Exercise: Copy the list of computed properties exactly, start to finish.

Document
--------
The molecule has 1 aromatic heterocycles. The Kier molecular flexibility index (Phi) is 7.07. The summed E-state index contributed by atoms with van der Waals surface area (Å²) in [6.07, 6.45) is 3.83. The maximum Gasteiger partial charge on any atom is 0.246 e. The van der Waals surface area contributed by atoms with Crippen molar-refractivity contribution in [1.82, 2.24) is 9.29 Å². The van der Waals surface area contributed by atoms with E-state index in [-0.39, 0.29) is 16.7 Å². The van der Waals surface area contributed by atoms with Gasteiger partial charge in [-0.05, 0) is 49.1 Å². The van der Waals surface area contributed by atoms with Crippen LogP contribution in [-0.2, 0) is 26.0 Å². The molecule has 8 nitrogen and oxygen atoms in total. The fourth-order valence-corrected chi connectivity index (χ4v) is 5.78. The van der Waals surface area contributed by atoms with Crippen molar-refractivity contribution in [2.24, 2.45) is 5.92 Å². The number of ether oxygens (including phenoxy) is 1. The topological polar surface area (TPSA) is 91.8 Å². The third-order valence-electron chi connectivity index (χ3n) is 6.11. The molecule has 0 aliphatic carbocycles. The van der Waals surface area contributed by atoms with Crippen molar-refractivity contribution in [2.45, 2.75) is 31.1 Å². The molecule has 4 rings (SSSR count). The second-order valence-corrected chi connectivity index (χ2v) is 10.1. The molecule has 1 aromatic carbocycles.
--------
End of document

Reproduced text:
The molecule has 1 aromatic heterocycles. The Kier molecular flexibility index (Phi) is 7.07. The summed E-state index contributed by atoms with van der Waals surface area (Å²) in [6.07, 6.45) is 3.83. The maximum Gasteiger partial charge on any atom is 0.246 e. The van der Waals surface area contributed by atoms with Crippen molar-refractivity contribution in [1.82, 2.24) is 9.29 Å². The van der Waals surface area contributed by atoms with E-state index in [-0.39, 0.29) is 16.7 Å². The van der Waals surface area contributed by atoms with Gasteiger partial charge in [-0.05, 0) is 49.1 Å². The van der Waals surface area contributed by atoms with Crippen LogP contribution in [-0.2, 0) is 26.0 Å². The molecule has 8 nitrogen and oxygen atoms in total. The fourth-order valence-corrected chi connectivity index (χ4v) is 5.78. The van der Waals surface area contributed by atoms with Crippen molar-refractivity contribution in [2.24, 2.45) is 5.92 Å². The number of ether oxygens (including phenoxy) is 1. The topological polar surface area (TPSA) is 91.8 Å². The third-order valence-electron chi connectivity index (χ3n) is 6.11. The molecule has 0 aliphatic carbocycles. The van der Waals surface area contributed by atoms with Crippen molar-refractivity contribution in [2.45, 2.75) is 31.1 Å². The molecule has 4 rings (SSSR count). The second-order valence-corrected chi connectivity index (χ2v) is 10.1. The molecule has 1 aromatic carbocycles.